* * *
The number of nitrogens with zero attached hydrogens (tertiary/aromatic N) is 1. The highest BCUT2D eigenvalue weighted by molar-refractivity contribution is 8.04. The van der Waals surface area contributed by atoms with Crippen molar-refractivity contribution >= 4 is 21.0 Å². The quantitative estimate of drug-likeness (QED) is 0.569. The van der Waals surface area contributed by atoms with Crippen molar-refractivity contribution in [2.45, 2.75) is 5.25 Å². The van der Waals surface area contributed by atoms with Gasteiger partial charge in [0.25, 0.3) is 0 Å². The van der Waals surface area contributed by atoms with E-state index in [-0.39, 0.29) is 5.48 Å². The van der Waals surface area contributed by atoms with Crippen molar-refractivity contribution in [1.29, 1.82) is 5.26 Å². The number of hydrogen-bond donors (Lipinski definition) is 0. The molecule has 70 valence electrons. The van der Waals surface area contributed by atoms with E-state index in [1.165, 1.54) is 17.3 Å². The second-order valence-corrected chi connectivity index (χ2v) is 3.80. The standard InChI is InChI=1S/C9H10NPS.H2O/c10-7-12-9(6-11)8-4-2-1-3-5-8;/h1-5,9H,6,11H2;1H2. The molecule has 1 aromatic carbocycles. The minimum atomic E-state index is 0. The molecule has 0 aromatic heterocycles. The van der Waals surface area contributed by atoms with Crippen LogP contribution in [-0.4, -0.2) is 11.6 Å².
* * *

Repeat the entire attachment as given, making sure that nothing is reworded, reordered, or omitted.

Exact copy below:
The number of nitrogens with zero attached hydrogens (tertiary/aromatic N) is 1. The highest BCUT2D eigenvalue weighted by molar-refractivity contribution is 8.04. The van der Waals surface area contributed by atoms with Crippen molar-refractivity contribution >= 4 is 21.0 Å². The quantitative estimate of drug-likeness (QED) is 0.569. The van der Waals surface area contributed by atoms with Crippen molar-refractivity contribution in [2.45, 2.75) is 5.25 Å². The van der Waals surface area contributed by atoms with Gasteiger partial charge in [0.25, 0.3) is 0 Å². The van der Waals surface area contributed by atoms with E-state index in [-0.39, 0.29) is 5.48 Å². The van der Waals surface area contributed by atoms with Crippen molar-refractivity contribution in [1.29, 1.82) is 5.26 Å². The number of hydrogen-bond donors (Lipinski definition) is 0. The molecule has 70 valence electrons. The van der Waals surface area contributed by atoms with E-state index in [1.165, 1.54) is 17.3 Å². The second-order valence-corrected chi connectivity index (χ2v) is 3.80. The standard InChI is InChI=1S/C9H10NPS.H2O/c10-7-12-9(6-11)8-4-2-1-3-5-8;/h1-5,9H,6,11H2;1H2. The molecule has 1 aromatic carbocycles. The minimum atomic E-state index is 0. The molecule has 0 aromatic heterocycles. The van der Waals surface area contributed by atoms with Crippen LogP contribution in [-0.4, -0.2) is 11.6 Å².